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The Two-Way
11:07 am
Thu January 31, 2013

Dear Lawyers: Order In The &*%# Court!

iStockphoto.com

Originally published on Fri September 27, 2013 12:33 pm

Remember the scene in the 1979 movie ... And Justice For All where Al Pacino, who is playing an attorney, loses it in court?

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Africa
10:56 am
Thu January 31, 2013

Is Egypt Better Or Worse Off Now?

It's been two years since Hosni Mubarak was ousted as Egypt's President. Today, there's new leadership, but the country is still in turmoil. And some Egyptians wonder if things are changing for the best. Host Michel Martin speaks with NPR Cairo Bureau Chief, Leila Fadel, to learn more about the new Egypt.

Africa
10:56 am
Thu January 31, 2013

Soccer: A Surprising Player In Egypt's Unrest

Originally published on Thu January 31, 2013 4:02 pm

Violent protests are breaking out in Egypt, just two years after a massive uprising led to the fall of the former dictator. One of the unexpected driving forces is soccer. Host Michel Martin talks to Dave Zirin, sports editor at The Nation about how the sport affects Egypt's political landscape.

Around the Nation
10:56 am
Thu January 31, 2013

Violence In The Windy City

Transcript

MICHEL MARTIN, HOST:

We turn now to an all-too-familiar story of violence here in the U.S. In Chicago, 15-year-old honor student Hadiya Pendleton was shot and killed on Tuesday. She was the 42nd person killed in Chicago since the beginning of the year. Last year, there were more than 500 killings. And a number of these murders, particularly of young people, brought the city to tears, but Pendleton's death has brought national attention because she recently performed with her high school drill team at the president's inauguration in Washington, D.C.

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Remembrances
10:56 am
Thu January 31, 2013

Paying Tribute To Funk's 'Sugarfoot' Bonner

Originally published on Fri February 1, 2013 6:28 am

Transcript

MICHEL MARTIN, HOST:

And now we'd like to remember a funk legend.

(SOUNDBITE OF SONG, "LOVE ROLLERCOASTER")

OHIO PLAYERS: (Singing) Rollercoaster of love. Say what? Rollercoaster, ooh-ooh, ooh, ooh.

MARTIN: Leroy Bonner died last weekend at the age of 69. Best known as the front man for the Ohio Players, Sugarfoot, as he was called, joined the band in 1964 as guitarist, songwriter and, eventually, lead singer. He was the eldest of 14 kids, and he was a self-taught musician who never went to high school.

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Music Reviews
10:19 am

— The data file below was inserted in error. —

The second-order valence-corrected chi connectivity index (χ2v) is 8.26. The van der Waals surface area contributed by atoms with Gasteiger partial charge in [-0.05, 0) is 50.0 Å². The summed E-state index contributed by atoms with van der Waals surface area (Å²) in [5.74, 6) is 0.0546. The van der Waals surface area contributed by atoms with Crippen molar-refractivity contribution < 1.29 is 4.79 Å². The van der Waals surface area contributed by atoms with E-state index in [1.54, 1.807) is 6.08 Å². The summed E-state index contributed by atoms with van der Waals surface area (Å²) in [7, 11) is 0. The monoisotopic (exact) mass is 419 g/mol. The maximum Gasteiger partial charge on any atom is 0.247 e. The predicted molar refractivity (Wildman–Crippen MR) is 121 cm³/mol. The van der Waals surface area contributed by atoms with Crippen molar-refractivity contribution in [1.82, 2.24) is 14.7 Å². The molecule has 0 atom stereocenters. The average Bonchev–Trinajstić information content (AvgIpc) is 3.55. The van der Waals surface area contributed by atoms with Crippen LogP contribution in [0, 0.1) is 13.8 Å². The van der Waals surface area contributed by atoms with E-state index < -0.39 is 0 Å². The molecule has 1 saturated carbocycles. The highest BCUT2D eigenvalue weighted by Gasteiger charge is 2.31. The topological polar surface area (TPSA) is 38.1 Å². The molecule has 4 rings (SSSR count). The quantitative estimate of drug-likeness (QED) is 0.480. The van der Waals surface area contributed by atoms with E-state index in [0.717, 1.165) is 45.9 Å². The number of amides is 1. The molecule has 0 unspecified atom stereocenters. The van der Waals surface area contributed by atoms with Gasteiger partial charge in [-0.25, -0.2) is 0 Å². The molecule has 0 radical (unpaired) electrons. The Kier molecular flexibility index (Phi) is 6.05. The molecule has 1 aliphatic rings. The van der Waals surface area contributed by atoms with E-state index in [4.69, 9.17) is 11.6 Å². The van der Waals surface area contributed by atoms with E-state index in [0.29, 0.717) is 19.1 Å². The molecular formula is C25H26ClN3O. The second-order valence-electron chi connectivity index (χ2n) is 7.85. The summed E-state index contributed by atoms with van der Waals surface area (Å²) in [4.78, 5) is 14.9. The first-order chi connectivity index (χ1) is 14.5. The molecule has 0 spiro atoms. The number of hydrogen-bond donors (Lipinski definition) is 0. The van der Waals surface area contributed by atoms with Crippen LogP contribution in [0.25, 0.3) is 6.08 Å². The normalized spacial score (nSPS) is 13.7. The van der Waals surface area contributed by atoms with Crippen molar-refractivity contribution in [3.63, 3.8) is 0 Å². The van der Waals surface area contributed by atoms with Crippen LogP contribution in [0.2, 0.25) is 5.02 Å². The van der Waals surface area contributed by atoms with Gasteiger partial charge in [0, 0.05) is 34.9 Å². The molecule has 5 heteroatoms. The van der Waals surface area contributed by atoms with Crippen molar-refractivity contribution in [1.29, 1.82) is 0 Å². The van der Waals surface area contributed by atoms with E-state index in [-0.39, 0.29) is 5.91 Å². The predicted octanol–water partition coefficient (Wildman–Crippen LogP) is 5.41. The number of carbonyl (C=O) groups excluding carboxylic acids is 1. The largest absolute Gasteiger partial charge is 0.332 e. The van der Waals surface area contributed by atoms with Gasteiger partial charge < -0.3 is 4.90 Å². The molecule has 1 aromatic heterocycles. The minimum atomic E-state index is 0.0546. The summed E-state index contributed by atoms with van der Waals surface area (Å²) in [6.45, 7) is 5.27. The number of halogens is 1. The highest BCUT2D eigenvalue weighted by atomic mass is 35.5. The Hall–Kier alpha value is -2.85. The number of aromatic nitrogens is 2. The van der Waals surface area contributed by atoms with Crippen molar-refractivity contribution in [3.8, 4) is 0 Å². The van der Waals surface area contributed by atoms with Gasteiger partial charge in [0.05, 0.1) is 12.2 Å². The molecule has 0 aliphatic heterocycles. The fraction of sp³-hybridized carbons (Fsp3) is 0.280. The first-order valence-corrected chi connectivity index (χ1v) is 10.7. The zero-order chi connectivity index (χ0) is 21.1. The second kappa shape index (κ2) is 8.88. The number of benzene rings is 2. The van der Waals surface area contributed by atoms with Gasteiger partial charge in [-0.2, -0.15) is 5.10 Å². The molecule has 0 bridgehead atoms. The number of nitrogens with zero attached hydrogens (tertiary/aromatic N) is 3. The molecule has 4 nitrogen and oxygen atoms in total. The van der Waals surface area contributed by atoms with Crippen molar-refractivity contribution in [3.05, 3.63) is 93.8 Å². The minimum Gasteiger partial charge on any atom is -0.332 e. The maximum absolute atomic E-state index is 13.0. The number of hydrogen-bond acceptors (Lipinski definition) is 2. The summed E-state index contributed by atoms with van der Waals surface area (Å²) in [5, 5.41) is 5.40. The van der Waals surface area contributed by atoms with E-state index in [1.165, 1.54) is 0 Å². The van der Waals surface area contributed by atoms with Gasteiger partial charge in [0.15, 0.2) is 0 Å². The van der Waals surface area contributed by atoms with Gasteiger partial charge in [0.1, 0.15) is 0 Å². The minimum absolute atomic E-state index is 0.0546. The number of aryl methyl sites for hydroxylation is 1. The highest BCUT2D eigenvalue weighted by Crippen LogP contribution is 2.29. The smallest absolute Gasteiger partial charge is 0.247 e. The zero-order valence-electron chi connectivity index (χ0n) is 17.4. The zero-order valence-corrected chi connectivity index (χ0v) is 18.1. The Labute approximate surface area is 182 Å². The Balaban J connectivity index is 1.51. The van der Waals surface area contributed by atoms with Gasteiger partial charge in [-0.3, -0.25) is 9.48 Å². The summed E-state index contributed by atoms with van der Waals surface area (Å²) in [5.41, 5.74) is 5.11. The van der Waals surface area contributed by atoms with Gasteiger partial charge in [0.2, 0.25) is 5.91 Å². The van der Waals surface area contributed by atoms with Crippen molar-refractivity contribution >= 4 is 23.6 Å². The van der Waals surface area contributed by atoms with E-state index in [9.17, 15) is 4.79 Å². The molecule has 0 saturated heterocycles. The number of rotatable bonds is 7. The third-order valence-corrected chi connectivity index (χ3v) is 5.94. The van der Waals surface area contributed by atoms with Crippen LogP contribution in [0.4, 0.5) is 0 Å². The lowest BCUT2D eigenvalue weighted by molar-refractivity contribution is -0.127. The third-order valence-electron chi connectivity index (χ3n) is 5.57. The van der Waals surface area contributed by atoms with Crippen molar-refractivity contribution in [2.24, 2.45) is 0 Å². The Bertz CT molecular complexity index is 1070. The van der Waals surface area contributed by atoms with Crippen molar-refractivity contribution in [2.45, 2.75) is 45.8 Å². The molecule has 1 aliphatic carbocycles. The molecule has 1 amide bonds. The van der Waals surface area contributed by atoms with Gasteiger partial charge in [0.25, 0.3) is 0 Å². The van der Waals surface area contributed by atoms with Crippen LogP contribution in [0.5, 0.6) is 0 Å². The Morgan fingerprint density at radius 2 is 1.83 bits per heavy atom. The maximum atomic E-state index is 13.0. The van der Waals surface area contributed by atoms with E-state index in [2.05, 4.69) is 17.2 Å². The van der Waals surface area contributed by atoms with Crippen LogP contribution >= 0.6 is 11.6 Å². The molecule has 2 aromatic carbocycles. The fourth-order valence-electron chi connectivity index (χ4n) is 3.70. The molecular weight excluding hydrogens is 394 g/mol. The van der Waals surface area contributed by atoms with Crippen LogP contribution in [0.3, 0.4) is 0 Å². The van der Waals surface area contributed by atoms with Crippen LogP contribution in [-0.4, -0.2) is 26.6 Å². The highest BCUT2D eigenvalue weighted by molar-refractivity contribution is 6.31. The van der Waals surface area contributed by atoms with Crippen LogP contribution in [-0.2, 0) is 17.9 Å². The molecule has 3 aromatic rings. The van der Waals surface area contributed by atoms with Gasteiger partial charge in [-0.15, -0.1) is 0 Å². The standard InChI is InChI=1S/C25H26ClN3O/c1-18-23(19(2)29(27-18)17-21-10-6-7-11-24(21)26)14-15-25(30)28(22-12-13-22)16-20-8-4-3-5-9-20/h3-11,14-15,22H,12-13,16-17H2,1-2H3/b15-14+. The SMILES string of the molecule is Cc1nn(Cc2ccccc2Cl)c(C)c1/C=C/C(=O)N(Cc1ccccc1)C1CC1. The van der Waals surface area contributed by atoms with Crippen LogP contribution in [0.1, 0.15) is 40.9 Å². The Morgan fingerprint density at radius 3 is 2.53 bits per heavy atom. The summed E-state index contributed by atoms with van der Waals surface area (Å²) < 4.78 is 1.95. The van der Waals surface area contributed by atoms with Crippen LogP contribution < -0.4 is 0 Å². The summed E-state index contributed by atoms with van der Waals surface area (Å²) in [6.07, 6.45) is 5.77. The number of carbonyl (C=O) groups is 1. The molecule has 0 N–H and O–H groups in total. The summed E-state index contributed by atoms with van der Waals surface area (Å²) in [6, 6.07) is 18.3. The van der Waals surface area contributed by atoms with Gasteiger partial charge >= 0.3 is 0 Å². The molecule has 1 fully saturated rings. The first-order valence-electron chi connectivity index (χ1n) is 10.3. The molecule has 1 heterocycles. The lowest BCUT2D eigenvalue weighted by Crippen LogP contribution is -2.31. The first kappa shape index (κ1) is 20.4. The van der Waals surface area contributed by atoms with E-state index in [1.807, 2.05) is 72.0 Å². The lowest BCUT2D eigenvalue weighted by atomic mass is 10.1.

Thu January 31, 2013

A 'Special Edition' Box Set Of Jack DeJohnette And Band

Jack DeJohnette.
Chris Griffith Courtesy of the artist

Originally published on Thu January 31, 2013 12:13 pm

On a new box set collecting the first four albums of Jack DeJohnette and his band Special Edition, two discs are gems and the other two have their moments. DeJohnette's quartet-slash-quintet was fronted by smoking saxophonists on the way up, set loose on catchy riffs and melodies. The springy rhythm section could tweak the tempos like no one this side of '60s goddess Laura Nyro.

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Television
10:19 am
Thu January 31, 2013

Spacey And Fincher Make A 'House Of Cards'

Kevin Spacey is the star and a producer of the new Netflix series House of Cards, on which David Fincher is a co-producer.
Melinda Sue Gordon Netflix

Originally published on Thu January 31, 2013 11:18 am

Ten months on the road playing Richard III in theaters around the world is a good way to prep for playing a ruthlessly ambitious politician and Washington insider — according to Kevin Spacey, at least.

Just before he took the role of Francis "Frank" Underwood, the fictional majority whip of the House of Representatives who hatches a plan to take down the president in the new Netflix original series House of Cards, Spacey spent nearly a year playing Shakespeare's murderously ambitious king.

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The Two-Way
9:51 am
Thu January 31, 2013

In Alabama, Hostage Standoff Continues; Child Thought To Be Unharmed

Law enforcement personnel near the scene of the standoff in Midland City, Ala., where a man is said to be holding a 5-year-old boy hostage in an underground bunker after killing a school bus driver.
Philip Sears Reuters /Landov